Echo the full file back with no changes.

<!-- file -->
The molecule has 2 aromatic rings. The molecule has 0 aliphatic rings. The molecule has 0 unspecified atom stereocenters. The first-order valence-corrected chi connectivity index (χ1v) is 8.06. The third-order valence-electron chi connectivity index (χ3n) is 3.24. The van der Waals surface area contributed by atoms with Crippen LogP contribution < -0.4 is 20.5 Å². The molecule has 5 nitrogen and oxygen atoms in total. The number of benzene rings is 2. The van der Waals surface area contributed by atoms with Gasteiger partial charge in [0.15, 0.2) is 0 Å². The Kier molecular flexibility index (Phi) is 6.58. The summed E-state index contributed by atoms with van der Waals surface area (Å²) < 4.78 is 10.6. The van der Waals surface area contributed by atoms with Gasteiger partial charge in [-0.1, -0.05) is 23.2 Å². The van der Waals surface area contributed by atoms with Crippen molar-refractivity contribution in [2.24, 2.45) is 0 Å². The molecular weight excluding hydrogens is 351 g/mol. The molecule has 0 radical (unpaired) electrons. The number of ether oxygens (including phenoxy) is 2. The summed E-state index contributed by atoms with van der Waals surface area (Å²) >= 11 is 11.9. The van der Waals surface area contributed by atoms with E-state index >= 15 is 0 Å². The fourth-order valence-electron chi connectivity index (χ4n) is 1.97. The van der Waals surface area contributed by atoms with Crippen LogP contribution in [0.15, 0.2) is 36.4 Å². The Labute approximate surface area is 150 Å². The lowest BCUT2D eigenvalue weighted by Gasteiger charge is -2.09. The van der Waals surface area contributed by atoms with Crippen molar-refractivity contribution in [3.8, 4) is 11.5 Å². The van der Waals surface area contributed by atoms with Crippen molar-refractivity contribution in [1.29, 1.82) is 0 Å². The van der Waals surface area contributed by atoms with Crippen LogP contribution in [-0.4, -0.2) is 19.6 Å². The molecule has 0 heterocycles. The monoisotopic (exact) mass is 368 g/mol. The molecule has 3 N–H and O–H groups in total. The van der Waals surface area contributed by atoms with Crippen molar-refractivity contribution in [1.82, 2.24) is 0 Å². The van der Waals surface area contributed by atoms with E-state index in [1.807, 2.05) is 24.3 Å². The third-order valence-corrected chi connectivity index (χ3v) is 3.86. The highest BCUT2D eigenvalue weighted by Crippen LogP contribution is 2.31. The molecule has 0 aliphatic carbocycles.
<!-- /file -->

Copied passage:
The molecule has 2 aromatic rings. The molecule has 0 aliphatic rings. The molecule has 0 unspecified atom stereocenters. The first-order valence-corrected chi connectivity index (χ1v) is 8.06. The third-order valence-electron chi connectivity index (χ3n) is 3.24. The van der Waals surface area contributed by atoms with Crippen LogP contribution < -0.4 is 20.5 Å². The molecule has 5 nitrogen and oxygen atoms in total. The number of benzene rings is 2. The van der Waals surface area contributed by atoms with Gasteiger partial charge in [0.15, 0.2) is 0 Å². The Kier molecular flexibility index (Phi) is 6.58. The summed E-state index contributed by atoms with van der Waals surface area (Å²) < 4.78 is 10.6. The van der Waals surface area contributed by atoms with Gasteiger partial charge in [-0.1, -0.05) is 23.2 Å². The van der Waals surface area contributed by atoms with Crippen molar-refractivity contribution in [2.24, 2.45) is 0 Å². The molecular weight excluding hydrogens is 351 g/mol. The molecule has 0 radical (unpaired) electrons. The number of ether oxygens (including phenoxy) is 2. The summed E-state index contributed by atoms with van der Waals surface area (Å²) >= 11 is 11.9. The van der Waals surface area contributed by atoms with E-state index >= 15 is 0 Å². The fourth-order valence-electron chi connectivity index (χ4n) is 1.97. The van der Waals surface area contributed by atoms with Crippen LogP contribution in [0.15, 0.2) is 36.4 Å². The Labute approximate surface area is 150 Å². The lowest BCUT2D eigenvalue weighted by Gasteiger charge is -2.09. The van der Waals surface area contributed by atoms with Crippen molar-refractivity contribution in [3.8, 4) is 11.5 Å². The van der Waals surface area contributed by atoms with Crippen molar-refractivity contribution in [1.29, 1.82) is 0 Å². The van der Waals surface area contributed by atoms with Crippen LogP contribution in [-0.4, -0.2) is 19.6 Å². The molecule has 0 heterocycles. The monoisotopic (exact) mass is 368 g/mol. The molecule has 3 N–H and O–H groups in total. The van der Waals surface area contributed by atoms with Crippen molar-refractivity contribution in [1.82, 2.24) is 0 Å². The van der Waals surface area contributed by atoms with E-state index in [1.807, 2.05) is 24.3 Å². The third-order valence-corrected chi connectivity index (χ3v) is 3.86. The highest BCUT2D eigenvalue weighted by Crippen LogP contribution is 2.31. The molecule has 0 aliphatic carbocycles.